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1. In technical analysis, a situation in which the supply and demand for a security are largely the same. A line means that the security is unlikely to see any rapid fluctuation in price. It is called a line because, when plotted on a graph, it looks like a roughly horizontal line. Technical analysts look for signals that a line is ready to break one way or another before recommending that investors take a position on a security.

2. Informal; workers in a large, industrial company. They are called the line because, historically, they assembled the parts of a product while literally standing next to each other in a long line, also called an assembly line.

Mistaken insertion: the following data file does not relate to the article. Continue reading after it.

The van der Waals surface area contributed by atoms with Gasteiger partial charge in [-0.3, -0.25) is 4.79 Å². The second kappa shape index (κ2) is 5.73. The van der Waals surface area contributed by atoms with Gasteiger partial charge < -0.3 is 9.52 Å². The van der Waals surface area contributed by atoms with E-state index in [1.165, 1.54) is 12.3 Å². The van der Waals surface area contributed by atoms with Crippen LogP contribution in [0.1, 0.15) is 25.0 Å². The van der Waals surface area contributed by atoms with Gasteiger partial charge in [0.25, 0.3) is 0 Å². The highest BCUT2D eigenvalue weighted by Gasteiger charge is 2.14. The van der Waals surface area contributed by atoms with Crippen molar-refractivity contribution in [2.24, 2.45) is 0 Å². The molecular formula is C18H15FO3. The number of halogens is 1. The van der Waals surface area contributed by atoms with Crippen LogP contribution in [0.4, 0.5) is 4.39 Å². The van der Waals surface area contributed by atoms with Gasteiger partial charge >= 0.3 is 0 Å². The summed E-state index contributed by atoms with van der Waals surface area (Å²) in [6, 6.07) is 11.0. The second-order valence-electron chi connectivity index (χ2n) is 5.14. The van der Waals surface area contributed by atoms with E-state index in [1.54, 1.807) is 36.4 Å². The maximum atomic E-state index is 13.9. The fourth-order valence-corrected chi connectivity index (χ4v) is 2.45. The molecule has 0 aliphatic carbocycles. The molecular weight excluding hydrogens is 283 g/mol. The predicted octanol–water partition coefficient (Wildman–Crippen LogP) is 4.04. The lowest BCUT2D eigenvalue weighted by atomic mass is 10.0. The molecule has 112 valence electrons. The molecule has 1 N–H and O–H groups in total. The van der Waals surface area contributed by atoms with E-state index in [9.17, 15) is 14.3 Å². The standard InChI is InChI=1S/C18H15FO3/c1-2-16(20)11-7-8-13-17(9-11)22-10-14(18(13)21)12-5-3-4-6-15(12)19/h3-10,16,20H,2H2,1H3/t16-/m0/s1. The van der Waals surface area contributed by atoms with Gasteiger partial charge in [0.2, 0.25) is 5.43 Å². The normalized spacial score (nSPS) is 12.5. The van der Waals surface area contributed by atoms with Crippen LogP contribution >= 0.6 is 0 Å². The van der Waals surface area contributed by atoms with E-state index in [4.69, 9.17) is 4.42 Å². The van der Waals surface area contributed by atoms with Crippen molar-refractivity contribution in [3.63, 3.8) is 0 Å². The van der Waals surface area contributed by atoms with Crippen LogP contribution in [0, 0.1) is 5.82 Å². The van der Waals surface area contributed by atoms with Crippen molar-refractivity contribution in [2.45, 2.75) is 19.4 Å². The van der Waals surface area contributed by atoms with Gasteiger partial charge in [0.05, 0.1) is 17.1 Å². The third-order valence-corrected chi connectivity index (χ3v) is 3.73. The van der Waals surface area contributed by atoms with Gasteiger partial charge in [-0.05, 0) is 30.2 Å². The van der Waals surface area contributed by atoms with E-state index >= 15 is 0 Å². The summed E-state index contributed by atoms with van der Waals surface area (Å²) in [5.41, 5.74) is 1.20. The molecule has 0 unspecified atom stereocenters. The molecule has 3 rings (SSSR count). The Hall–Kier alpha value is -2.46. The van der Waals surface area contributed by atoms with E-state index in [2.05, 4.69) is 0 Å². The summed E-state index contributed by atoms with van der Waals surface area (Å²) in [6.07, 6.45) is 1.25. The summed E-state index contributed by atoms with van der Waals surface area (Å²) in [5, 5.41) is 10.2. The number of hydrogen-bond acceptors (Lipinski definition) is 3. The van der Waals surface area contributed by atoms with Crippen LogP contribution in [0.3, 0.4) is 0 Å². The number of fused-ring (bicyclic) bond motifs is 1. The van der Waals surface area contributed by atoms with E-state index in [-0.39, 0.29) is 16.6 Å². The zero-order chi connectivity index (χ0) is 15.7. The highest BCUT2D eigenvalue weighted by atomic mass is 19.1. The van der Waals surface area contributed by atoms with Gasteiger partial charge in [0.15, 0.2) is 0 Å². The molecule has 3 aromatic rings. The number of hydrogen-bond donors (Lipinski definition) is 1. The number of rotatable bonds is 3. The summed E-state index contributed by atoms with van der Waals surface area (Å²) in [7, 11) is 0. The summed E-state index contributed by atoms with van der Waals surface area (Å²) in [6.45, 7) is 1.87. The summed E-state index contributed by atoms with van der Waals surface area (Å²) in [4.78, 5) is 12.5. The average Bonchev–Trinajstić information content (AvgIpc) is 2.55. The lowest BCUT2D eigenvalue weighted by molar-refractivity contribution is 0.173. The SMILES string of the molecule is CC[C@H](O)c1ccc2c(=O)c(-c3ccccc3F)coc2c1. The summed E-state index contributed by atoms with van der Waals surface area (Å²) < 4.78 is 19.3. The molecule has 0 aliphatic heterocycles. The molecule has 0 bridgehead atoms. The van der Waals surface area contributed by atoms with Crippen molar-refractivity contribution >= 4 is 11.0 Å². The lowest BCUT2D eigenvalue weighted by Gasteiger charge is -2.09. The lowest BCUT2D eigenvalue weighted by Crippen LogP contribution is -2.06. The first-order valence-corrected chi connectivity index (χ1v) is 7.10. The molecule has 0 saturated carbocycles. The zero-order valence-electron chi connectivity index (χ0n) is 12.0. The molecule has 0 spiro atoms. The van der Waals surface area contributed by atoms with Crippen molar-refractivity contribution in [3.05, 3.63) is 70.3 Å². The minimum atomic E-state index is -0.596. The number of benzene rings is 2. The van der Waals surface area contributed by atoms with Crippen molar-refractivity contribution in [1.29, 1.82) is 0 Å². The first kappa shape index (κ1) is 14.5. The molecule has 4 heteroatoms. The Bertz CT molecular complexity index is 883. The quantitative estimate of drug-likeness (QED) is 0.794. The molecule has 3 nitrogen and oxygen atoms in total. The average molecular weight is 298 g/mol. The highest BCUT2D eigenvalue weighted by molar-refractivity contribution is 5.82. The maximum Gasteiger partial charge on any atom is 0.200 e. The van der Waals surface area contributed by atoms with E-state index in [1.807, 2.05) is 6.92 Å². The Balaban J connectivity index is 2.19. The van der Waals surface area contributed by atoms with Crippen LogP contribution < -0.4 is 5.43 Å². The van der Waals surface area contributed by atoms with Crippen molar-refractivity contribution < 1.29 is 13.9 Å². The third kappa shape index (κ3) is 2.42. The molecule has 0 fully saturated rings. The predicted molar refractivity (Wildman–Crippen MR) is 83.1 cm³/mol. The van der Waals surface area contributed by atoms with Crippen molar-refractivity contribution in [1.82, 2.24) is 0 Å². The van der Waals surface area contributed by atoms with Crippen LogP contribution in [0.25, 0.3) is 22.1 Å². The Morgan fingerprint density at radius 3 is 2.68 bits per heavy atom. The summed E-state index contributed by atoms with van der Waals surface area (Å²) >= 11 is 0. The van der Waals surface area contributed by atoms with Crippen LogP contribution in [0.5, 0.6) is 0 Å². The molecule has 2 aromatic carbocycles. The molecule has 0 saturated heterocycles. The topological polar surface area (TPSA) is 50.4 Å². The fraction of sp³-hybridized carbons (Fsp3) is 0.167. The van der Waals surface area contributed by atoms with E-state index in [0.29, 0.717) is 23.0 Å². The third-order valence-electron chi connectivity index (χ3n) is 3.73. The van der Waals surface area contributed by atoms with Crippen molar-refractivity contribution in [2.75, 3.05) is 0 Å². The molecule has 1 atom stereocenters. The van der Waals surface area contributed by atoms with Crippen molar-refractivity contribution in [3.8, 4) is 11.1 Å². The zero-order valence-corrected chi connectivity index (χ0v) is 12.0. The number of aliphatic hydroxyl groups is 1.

In technical analysis, a horizontal pattern on a price chart indicating a period during which supply and demand for a security are relatively equal. Technical analysts generally look for the price to break away from the line, at which time they are likely to take a position in the direction of the movement. See also making a line.
References in periodicals archive ?
The cams are moving along the plane of the arrow, and the lines of force are all working together.
For instance, where the Italian engineer Nervi makes an ordered art from showing the isostatic lines of force in his concrete ceiling, Gaudi takes the same forces and makes them dynamic -- like the straining muscles of an athlete -- pushing against each other.
Faraday explained this by means of the lines of force that he had visualized.
If the rotary motion of a copper wheel cutting across magnetic lines of force can induce an electric current, then an electric current ought to be able to produce a rotary motion.
It also appears to have a remarkably well ordered structure that resembles the bar magnet pattern--exemplified by magnetic lines of force looping from the north pole to the south pole--exhibited by Earth and the sun.